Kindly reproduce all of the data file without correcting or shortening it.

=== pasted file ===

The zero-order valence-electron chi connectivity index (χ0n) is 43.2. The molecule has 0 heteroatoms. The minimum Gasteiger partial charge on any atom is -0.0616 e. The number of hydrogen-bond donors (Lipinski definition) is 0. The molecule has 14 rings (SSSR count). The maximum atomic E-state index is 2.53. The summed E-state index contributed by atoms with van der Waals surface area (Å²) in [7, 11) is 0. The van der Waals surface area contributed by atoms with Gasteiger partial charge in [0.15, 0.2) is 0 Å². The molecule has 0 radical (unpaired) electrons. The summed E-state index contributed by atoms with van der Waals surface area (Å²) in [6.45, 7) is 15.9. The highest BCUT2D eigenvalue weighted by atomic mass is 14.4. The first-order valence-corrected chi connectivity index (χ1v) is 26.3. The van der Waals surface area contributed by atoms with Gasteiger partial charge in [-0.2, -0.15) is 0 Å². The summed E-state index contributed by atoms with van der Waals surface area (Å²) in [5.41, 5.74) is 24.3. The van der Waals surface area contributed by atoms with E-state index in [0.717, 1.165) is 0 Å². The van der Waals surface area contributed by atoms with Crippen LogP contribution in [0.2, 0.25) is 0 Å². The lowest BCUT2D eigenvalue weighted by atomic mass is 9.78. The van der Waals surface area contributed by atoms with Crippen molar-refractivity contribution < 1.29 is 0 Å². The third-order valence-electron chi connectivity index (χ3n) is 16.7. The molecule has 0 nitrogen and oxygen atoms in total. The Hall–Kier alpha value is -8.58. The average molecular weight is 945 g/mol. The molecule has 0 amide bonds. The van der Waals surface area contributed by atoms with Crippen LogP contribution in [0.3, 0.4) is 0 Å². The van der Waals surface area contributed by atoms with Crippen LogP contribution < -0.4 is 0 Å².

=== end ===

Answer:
The zero-order valence-electron chi connectivity index (χ0n) is 43.2. The molecule has 0 heteroatoms. The minimum Gasteiger partial charge on any atom is -0.0616 e. The number of hydrogen-bond donors (Lipinski definition) is 0. The molecule has 14 rings (SSSR count). The maximum atomic E-state index is 2.53. The summed E-state index contributed by atoms with van der Waals surface area (Å²) in [7, 11) is 0. The van der Waals surface area contributed by atoms with Gasteiger partial charge in [0.15, 0.2) is 0 Å². The molecule has 0 radical (unpaired) electrons. The summed E-state index contributed by atoms with van der Waals surface area (Å²) in [6.45, 7) is 15.9. The highest BCUT2D eigenvalue weighted by atomic mass is 14.4. The first-order valence-corrected chi connectivity index (χ1v) is 26.3. The van der Waals surface area contributed by atoms with Gasteiger partial charge in [-0.2, -0.15) is 0 Å². The summed E-state index contributed by atoms with van der Waals surface area (Å²) in [5.41, 5.74) is 24.3. The van der Waals surface area contributed by atoms with E-state index in [0.717, 1.165) is 0 Å². The van der Waals surface area contributed by atoms with Crippen LogP contribution in [0.2, 0.25) is 0 Å². The lowest BCUT2D eigenvalue weighted by atomic mass is 9.78. The van der Waals surface area contributed by atoms with Crippen molar-refractivity contribution < 1.29 is 0 Å². The third-order valence-electron chi connectivity index (χ3n) is 16.7. The molecule has 0 nitrogen and oxygen atoms in total. The Hall–Kier alpha value is -8.58. The average molecular weight is 945 g/mol. The molecule has 0 amide bonds. The van der Waals surface area contributed by atoms with Crippen LogP contribution in [0.3, 0.4) is 0 Å². The van der Waals surface area contributed by atoms with Crippen LogP contribution < -0.4 is 0 Å².